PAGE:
The Durand Corkscrew

The Durand Corkscrew remains a must-have tool for anyone who enjoys drinking older wines. Gone are the days of losing a crumbling old cork into a bottle and then having to scurry around to salvage the wine. Two blades work alongside a conventional corkscrew to easily extract even the most fragile, brittle corks. Quite simply, the Durand is an essential tool for the serious wine lover and collector. It’s a gift that is sure to be appreciated and enjoyed. ($135). Universal Glass

Designed in New York City, the Universal Glass has quickly become a staple at my home and the Vinous office. It is also our glass of choice for Vinous events. offers all the benefits of today’s high-end, handblown glasses – most notably sleek lines and thin glass – but with pricing that is much more accessible than its peers. ($79/two glass set).

Riedel Vinum New World Pinot Noir Glass

Riedel makes a wide range of glasses to suit pretty much every need. The Vinum New World Pinot Noir Glass is one of my favorites. It’s visually attractive, light and very nicely balanced. The New World Pinot Noir Glass is terrific for Pinot Noir and Nebbiolo. I also use it for Pinot Noir-based and Rosé Champagnes, an idea I picked up years ago from Richard Geoffroy, longtime former Chef de Caves at Dom Pérignon. ($79/two glass set).

Conterno Sensory Glass

As if making world-class wines was not enough, Barolo producer Roberto Conterno and his son, Gabriele, designed the Sensory Glass a few years ago. The Sensory Glass opens a new dimension to tasting and allows the full character of each wine to emerge fully. It is especially well-suited to fine wines. If the Sensory Glass has a drawback, it is that it will expose even the smallest flaws in wine. I have a set at my house and one at my parents’ house. The Sensory Glass is expensive, but it is worth it. It’s a terrific choice for the wine lover who has it all. Or almost all. ($175/two glass set).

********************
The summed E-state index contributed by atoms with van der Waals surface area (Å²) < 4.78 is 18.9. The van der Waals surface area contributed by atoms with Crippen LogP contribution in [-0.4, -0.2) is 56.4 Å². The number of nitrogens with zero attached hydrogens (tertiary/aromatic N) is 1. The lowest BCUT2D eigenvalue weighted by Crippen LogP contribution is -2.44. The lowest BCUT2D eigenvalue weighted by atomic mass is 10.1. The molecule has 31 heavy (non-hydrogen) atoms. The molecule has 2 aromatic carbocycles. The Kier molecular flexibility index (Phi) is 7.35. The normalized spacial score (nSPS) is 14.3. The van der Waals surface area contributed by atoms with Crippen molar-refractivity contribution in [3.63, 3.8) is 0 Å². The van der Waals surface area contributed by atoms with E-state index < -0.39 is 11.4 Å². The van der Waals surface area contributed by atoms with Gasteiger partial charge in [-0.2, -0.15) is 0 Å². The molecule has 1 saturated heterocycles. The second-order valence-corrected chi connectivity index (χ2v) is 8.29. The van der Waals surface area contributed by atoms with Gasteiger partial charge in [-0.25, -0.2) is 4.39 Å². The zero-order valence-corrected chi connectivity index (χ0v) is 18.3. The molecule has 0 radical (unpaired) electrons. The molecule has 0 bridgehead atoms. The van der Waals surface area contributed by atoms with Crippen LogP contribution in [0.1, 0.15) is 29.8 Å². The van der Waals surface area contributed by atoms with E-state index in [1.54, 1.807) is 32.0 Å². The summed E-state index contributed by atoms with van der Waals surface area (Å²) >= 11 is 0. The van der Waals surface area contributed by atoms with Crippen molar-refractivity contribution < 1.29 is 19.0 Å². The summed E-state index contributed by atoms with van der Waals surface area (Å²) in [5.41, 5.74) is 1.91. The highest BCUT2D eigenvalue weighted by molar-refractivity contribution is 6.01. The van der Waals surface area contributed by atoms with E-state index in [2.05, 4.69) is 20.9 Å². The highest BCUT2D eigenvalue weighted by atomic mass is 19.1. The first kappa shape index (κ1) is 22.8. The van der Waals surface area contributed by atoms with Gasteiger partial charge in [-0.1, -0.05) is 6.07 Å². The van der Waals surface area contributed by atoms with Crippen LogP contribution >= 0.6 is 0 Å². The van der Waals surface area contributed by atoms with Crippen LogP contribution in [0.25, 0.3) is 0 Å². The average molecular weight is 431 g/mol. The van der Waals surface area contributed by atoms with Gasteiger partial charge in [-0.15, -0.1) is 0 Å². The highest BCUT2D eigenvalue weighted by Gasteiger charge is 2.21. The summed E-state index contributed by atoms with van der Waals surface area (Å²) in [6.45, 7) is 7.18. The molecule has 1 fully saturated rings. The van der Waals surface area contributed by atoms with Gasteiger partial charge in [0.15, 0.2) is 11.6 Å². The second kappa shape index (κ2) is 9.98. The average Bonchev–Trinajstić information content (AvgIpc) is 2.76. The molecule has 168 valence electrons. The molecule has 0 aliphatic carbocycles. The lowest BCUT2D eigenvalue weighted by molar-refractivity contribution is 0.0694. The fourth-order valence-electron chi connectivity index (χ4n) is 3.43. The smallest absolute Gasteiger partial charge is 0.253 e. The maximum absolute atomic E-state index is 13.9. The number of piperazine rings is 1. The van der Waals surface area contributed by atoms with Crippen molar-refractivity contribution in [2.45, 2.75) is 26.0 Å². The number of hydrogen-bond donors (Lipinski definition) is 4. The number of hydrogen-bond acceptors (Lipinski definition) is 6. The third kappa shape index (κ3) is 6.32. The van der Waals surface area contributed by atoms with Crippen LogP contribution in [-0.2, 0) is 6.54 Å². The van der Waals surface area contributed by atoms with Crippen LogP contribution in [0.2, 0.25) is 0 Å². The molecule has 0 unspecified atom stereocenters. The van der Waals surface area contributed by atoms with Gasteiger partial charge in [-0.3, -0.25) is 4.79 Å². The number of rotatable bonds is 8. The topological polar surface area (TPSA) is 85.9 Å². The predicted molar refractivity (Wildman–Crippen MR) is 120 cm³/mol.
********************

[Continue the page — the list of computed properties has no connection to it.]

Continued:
Vinous California Vineyard Maps

Vinous Vineyard Maps will make fine gift for anyone who loves California wines. Our narrative maps, printed front and back, show vineyards in unprecedented detail, with in-depth historical backgrounds and descriptions of key sites. Vinous Maps result from numerous visits, extensive first-hand research and countless hours spent in the vineyards. These maps are the ultimate reference for anyone who wants to explore this fascinating and diverse regions of California. In 2023, we have four new maps: Sta. Rita Hills and Coombsville are First Editions, while Howell Mountain and St. Helena & Conn Valley have been updated in Second Editions.

Sta. Rita Hills Vineyards Map ($30/folded map)

Coombsville Vineyards Map ($30/folded map)

Howell Mountian Vineyards Map - Second Edition ($30/folded)

St. Helena & Conn Valley Vineyards Map - Second Edition ($30/folded)

Explore All Vinous Maps

Champagne Stoppers

Few things are more frustrating around the holidays than figuring out what to do with that extra bit of leftover Champagne you want to keep until the next day. Champagne stoppers are essential to have around the house. Grab a few for loved ones, and maybe some for yourself too.

Vinous Classic Gift Subscription

Give the gift of (wine) knowledge this holiday season with a Classic subscription to Vinous. Our team of critics spends months of the year on the road to bring Vinous readers the most up-to-date and in-depth insight into the world's major wine regions. Just as Vinous is the go-to destination for wine enthusiasts around the world, a Vinous gift subscription can make it become so for the wine lover in your life. A Classic subscription gives full access to the Vinous website and the apps, where you can look up reviews on the go. Give the gift of Vinous, and we will extend your subscription by three months (offer ends January 5th, 2024). Note: the gift subscription email is sent immediately to the recipient. You can send the email to yourself to get the gift link that you can pass on whenever you like. ($140).